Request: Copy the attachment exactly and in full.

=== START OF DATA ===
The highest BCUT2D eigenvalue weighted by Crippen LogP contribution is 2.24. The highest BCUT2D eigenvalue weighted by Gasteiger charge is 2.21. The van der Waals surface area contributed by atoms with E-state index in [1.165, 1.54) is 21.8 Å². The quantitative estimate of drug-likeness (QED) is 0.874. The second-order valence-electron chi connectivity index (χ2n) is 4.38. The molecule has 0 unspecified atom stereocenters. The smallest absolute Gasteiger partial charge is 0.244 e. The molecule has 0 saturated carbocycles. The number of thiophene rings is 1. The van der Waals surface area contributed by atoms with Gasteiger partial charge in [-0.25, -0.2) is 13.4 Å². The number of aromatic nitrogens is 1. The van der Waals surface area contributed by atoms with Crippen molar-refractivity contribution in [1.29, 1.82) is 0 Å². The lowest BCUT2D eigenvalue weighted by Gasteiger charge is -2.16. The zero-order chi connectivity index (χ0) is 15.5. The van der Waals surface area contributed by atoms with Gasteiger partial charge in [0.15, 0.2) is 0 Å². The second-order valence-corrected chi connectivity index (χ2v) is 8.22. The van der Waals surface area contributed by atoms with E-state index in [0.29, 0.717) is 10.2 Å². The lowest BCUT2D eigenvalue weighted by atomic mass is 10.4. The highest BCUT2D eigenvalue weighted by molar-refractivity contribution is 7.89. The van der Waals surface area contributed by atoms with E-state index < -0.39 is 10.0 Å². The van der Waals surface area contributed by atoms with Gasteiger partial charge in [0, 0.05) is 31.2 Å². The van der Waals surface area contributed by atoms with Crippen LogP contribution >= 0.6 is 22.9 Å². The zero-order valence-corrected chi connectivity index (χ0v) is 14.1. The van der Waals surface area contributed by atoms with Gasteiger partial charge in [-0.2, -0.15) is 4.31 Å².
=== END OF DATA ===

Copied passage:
The highest BCUT2D eigenvalue weighted by Crippen LogP contribution is 2.24. The highest BCUT2D eigenvalue weighted by Gasteiger charge is 2.21. The van der Waals surface area contributed by atoms with E-state index in [1.165, 1.54) is 21.8 Å². The quantitative estimate of drug-likeness (QED) is 0.874. The second-order valence-electron chi connectivity index (χ2n) is 4.38. The molecule has 0 unspecified atom stereocenters. The smallest absolute Gasteiger partial charge is 0.244 e. The molecule has 0 saturated carbocycles. The number of thiophene rings is 1. The van der Waals surface area contributed by atoms with Gasteiger partial charge in [-0.25, -0.2) is 13.4 Å². The number of aromatic nitrogens is 1. The van der Waals surface area contributed by atoms with Crippen molar-refractivity contribution in [1.29, 1.82) is 0 Å². The lowest BCUT2D eigenvalue weighted by Gasteiger charge is -2.16. The zero-order chi connectivity index (χ0) is 15.5. The van der Waals surface area contributed by atoms with Gasteiger partial charge in [0.15, 0.2) is 0 Å². The second-order valence-corrected chi connectivity index (χ2v) is 8.22. The van der Waals surface area contributed by atoms with E-state index in [0.29, 0.717) is 10.2 Å². The lowest BCUT2D eigenvalue weighted by atomic mass is 10.4. The highest BCUT2D eigenvalue weighted by molar-refractivity contribution is 7.89. The van der Waals surface area contributed by atoms with E-state index < -0.39 is 10.0 Å². The van der Waals surface area contributed by atoms with Gasteiger partial charge in [0, 0.05) is 31.2 Å². The van der Waals surface area contributed by atoms with Crippen LogP contribution >= 0.6 is 22.9 Å². The zero-order valence-corrected chi connectivity index (χ0v) is 14.1. The van der Waals surface area contributed by atoms with Gasteiger partial charge in [-0.2, -0.15) is 4.31 Å².